Site icon Epthinktank

Does economic growth in Sub-Saharan Africa reduce poverty?

According to the World Bank’s latest issue of “African Pulse”, its semi-annual economic development report, Sub-Saharan Africa’s economies continue to grow and are predicted strong medium-term prospects. However, the last decade’s strong economic growth has failed to reduce mass poverty in this region, due to dependence on the export of natural resources and rising inequality.

Sub Saharan African economies continue to expand thanks to domestic demand and high commodity prices. In 2012 economic output in this region increased twice the global average. About a quarter of the countries in the region, including Sierra Leone, Niger, Cote d’Ivoire and Liberia, have seen growth rates of 7% or more, and several countries are among the world’s fastest growing countries.

Foreign direct investment (FDI) supporting growth

Increasing investment flows contribute to growth in the region. While in value the mining industry sector dominates FDI flows, investment in infrastructure (construction, transportation, electricity, telecommunication and water) is expanding.


Export growth has been driven by the export of natural resources and the resource rich countries (Mozambique and Tanzania are rich in natural gas, Guinea and Sierra Leone – in iron ore, Zambia – in copper) are leading economic growth. Government investment in infrastructure is an important factor, as is the services sector, in particular tourism, in some countries (for example Mauritius and Kenya, but also Rwanda).


According to the report, the risks to economic growth in Sub-Saharan Africa include a fragile global recovery, a possible fall of commodity prices if Chinese investments decrease, and domestic disruption, such as increasing fiscal deficit or possible unrest.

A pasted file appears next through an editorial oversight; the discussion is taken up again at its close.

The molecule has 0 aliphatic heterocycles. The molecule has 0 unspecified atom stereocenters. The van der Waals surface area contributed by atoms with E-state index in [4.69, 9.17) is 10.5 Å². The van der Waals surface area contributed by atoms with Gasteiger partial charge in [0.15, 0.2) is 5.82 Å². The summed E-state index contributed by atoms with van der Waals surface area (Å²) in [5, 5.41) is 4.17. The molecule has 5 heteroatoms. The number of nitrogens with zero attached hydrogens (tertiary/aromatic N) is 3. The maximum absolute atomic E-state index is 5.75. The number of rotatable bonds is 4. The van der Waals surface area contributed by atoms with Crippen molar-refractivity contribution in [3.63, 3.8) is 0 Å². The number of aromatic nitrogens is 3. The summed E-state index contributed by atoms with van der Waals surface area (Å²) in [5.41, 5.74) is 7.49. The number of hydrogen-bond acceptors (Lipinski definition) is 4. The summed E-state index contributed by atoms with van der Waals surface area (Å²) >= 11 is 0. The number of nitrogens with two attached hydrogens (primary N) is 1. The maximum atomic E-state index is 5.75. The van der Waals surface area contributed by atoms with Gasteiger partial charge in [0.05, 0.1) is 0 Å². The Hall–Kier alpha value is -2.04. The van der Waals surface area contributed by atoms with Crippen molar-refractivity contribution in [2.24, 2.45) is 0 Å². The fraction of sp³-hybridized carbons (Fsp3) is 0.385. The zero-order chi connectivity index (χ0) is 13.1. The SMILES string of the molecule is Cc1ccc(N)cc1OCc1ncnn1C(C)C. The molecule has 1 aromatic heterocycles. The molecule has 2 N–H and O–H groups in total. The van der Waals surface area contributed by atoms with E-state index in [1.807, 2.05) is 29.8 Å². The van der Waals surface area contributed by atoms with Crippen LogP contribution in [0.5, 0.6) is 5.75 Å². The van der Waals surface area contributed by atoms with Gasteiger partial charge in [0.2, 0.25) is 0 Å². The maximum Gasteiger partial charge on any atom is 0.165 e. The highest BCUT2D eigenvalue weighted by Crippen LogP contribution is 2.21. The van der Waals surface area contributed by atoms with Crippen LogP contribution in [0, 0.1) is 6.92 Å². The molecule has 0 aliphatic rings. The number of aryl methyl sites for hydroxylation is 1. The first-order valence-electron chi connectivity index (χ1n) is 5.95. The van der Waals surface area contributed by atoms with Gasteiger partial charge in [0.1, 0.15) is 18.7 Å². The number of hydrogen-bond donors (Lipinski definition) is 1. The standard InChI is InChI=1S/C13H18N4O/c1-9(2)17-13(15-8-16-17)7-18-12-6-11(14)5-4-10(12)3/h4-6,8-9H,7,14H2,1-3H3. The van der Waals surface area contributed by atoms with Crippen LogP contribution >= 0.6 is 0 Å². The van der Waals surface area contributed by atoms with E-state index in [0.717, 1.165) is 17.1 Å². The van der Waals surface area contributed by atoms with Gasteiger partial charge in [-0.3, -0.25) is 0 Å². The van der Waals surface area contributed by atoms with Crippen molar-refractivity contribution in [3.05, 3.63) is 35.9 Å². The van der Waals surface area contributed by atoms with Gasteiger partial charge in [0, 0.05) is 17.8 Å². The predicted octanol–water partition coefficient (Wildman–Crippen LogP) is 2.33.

High unemployment

In spite of the overall positive effect of growth, stable jobs for the growing population have not materialised. The unemployment rate in Sub-Saharan Africa is 25%, with youth unemployment of nearly 40%. Small farms prevail in the farming sector, and micro-enterprises in the manufacturing and services sectors. Hence enterprises cannot benefit from economies of scale and remain uncompetitive. The gap between real wage and productivity growth is widening.

By A. Davey from Where I Live Now: Pacific Northwest (At the Chat Market Uploaded by Elitre) [CC-BY-2.0], via Wikimedia Commons
In conclusion, the report indicates that inequality levels in the region cast doubts on the hope that economic growth in Africa will eliminate poverty. The World Bank stresses the need for better management of natural resources to increase agricultural productivity, and to increase urbanisation of the population in order to further reduce poverty.

The Africa Progress Report 2013 reaches similar conclusions, stating that natural resource revenues contribute to widening inequalities, and that despite the impressive level of economic growth, comparable improvements in health, education and nutrition have not followed. The substantial problem of tax evasion and aggressive tax planning means that Africa loses more through illicit financial outflow than it receives in foreign aid and FDI put together. Resource exploitation has failed to generate employment because there is no further processing of the raw materials within the territory. More transparency and better accountability is required to eliminate poverty in the region.

Kofi Annan, chairman of the Africa Progress Panel, stresses the need to fight corruption and to ensure that the wealth earned from export of natural resources is invested in the region to reduce poverty.

Further reading

South African growth drifts but is unlikely to crash, Oxford Analitica, April 22, 2013

The East African Community: Prospects for Sustained Growth , International Monetary Fund, 2012

Exit mobile version